Dans l’Antiquité, certains philosophes, comme Apollonius de Tyane et Apulée de Madaure, ont été accusés, formellement ou non, d’avoir pratiqué la «magie». D’autres se sont montrés intéressés à comprendre en quoi consistait la magie, tout en gardant leur distance, et ont été exposés à des rituels «magiques». C’est le cas de Plotin. D’autres encore, tel Jamblique et les philosophes de son école, ont introduit dans l’étude et la pratique de la philosophie, des rituels, supposément égyptiens et chaldéens, qui relèvent de la «théurgie», des rituels qui ressemblent parfois à des rituels «magiques».
Le but du cours est d’apporter une explication au phénomène de la proximité entre philosophie et «magie» que l’on peut observer dans certains milieux et dans certains contextes, du deuxième siècle au quatrième siècle de notre ère, dans le monde gréco-romain. Comme l’indiquent les guillemets utilisés dans le titre et dans cette description, la notion de «magie» et dans une moindre mesure celle de «théurgie» posent problème. Qu’est-ce que la «magie»? Qu’est-ce qu’un «magicien»? La réponse à cette question ne faisait pas l’unanimité dans l’Antiquité et encore aujourd’hui laisse perplexe le savant qui cherche à y répondre. Sans prétendre régler la question, le cours proposera tout de même les éléments d’une définition de la «magie» et de la «théurgie».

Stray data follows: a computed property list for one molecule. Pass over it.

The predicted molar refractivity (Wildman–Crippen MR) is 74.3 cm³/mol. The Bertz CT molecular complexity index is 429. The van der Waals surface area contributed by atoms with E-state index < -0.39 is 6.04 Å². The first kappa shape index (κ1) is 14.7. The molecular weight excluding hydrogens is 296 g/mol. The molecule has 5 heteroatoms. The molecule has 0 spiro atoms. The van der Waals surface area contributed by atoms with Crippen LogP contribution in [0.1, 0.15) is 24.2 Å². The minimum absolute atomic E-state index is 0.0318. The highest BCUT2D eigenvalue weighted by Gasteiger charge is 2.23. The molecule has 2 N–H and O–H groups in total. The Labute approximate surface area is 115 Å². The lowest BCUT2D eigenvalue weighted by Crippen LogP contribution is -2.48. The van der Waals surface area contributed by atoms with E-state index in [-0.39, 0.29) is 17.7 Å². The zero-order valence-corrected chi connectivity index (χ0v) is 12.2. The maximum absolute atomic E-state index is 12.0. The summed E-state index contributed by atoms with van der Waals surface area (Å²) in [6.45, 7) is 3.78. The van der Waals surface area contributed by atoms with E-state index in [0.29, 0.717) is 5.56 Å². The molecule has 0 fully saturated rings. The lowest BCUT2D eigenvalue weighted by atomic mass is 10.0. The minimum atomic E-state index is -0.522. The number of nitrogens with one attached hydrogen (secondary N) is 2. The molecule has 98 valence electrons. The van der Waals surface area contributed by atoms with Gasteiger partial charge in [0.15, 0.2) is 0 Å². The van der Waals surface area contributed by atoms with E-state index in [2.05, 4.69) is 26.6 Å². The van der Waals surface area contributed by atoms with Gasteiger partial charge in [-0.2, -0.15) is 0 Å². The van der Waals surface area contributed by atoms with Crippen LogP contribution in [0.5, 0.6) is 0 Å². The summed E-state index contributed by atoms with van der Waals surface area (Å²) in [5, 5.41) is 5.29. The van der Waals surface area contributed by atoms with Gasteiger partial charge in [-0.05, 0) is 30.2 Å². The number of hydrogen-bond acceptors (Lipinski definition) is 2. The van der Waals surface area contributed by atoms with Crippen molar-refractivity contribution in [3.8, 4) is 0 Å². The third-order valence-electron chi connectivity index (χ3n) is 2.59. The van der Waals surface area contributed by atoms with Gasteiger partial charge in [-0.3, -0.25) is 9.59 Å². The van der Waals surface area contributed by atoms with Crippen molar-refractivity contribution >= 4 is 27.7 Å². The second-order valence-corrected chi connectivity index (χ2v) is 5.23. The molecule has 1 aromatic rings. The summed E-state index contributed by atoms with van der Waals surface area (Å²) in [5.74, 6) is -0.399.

Le corpus qui sera étudié dans le cadre du cours comprend notamment : la Vie d’Apollonius de Tyane, de Philostrate, l’Apologie, d’Apulée, Les Métamorphoses ou l’Âne d’or, d’Apulée, le Philopseudes, de Lucien, la Vie de Plotin, de Porphyre, la Réponse à Porphyre, de Jamblique et les Vies de philosophes et de sophistes, d’Eunape de Sardes.
CLA 4151 (Professor: TBA)
War, Gender, and Vengeance in Greek Tragedy